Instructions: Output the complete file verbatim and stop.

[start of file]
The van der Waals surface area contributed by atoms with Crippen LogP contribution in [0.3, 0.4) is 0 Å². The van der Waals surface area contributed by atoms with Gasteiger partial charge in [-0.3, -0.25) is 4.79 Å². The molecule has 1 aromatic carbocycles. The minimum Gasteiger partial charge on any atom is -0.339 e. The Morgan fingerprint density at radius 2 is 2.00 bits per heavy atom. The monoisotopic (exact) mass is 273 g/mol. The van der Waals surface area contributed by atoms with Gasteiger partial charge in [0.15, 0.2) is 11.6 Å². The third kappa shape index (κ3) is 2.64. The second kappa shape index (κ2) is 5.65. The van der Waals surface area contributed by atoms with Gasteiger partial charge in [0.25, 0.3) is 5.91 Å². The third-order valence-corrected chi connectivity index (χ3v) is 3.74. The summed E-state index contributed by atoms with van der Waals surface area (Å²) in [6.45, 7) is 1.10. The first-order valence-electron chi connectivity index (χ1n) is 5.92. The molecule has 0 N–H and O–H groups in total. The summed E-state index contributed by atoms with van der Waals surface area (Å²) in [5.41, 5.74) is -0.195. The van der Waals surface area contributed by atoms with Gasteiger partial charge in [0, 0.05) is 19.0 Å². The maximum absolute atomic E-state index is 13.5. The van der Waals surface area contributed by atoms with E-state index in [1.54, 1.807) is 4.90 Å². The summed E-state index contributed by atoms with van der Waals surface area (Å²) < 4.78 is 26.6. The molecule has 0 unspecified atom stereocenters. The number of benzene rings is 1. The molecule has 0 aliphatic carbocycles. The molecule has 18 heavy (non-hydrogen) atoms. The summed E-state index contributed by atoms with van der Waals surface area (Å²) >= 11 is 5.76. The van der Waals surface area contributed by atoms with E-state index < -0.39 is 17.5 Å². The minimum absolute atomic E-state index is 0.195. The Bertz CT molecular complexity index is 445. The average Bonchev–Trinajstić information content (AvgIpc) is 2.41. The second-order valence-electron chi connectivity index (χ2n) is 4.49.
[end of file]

The van der Waals surface area contributed by atoms with Crippen LogP contribution in [0.3, 0.4) is 0 Å². The van der Waals surface area contributed by atoms with Gasteiger partial charge in [-0.3, -0.25) is 4.79 Å². The molecule has 1 aromatic carbocycles. The minimum Gasteiger partial charge on any atom is -0.339 e. The Morgan fingerprint density at radius 2 is 2.00 bits per heavy atom. The monoisotopic (exact) mass is 273 g/mol. The van der Waals surface area contributed by atoms with Gasteiger partial charge in [0.15, 0.2) is 11.6 Å². The third kappa shape index (κ3) is 2.64. The second kappa shape index (κ2) is 5.65. The van der Waals surface area contributed by atoms with Gasteiger partial charge in [0.25, 0.3) is 5.91 Å². The third-order valence-corrected chi connectivity index (χ3v) is 3.74. The summed E-state index contributed by atoms with van der Waals surface area (Å²) in [6.45, 7) is 1.10. The first-order valence-electron chi connectivity index (χ1n) is 5.92. The molecule has 0 N–H and O–H groups in total. The summed E-state index contributed by atoms with van der Waals surface area (Å²) in [5.41, 5.74) is -0.195. The van der Waals surface area contributed by atoms with Gasteiger partial charge in [0, 0.05) is 19.0 Å². The maximum absolute atomic E-state index is 13.5. The van der Waals surface area contributed by atoms with E-state index in [1.54, 1.807) is 4.90 Å². The summed E-state index contributed by atoms with van der Waals surface area (Å²) < 4.78 is 26.6. The molecule has 0 unspecified atom stereocenters. The number of benzene rings is 1. The molecule has 0 aliphatic carbocycles. The molecule has 18 heavy (non-hydrogen) atoms. The summed E-state index contributed by atoms with van der Waals surface area (Å²) >= 11 is 5.76. The van der Waals surface area contributed by atoms with E-state index < -0.39 is 17.5 Å². The minimum absolute atomic E-state index is 0.195. The Bertz CT molecular complexity index is 445. The average Bonchev–Trinajstić information content (AvgIpc) is 2.41. The second-order valence-electron chi connectivity index (χ2n) is 4.49.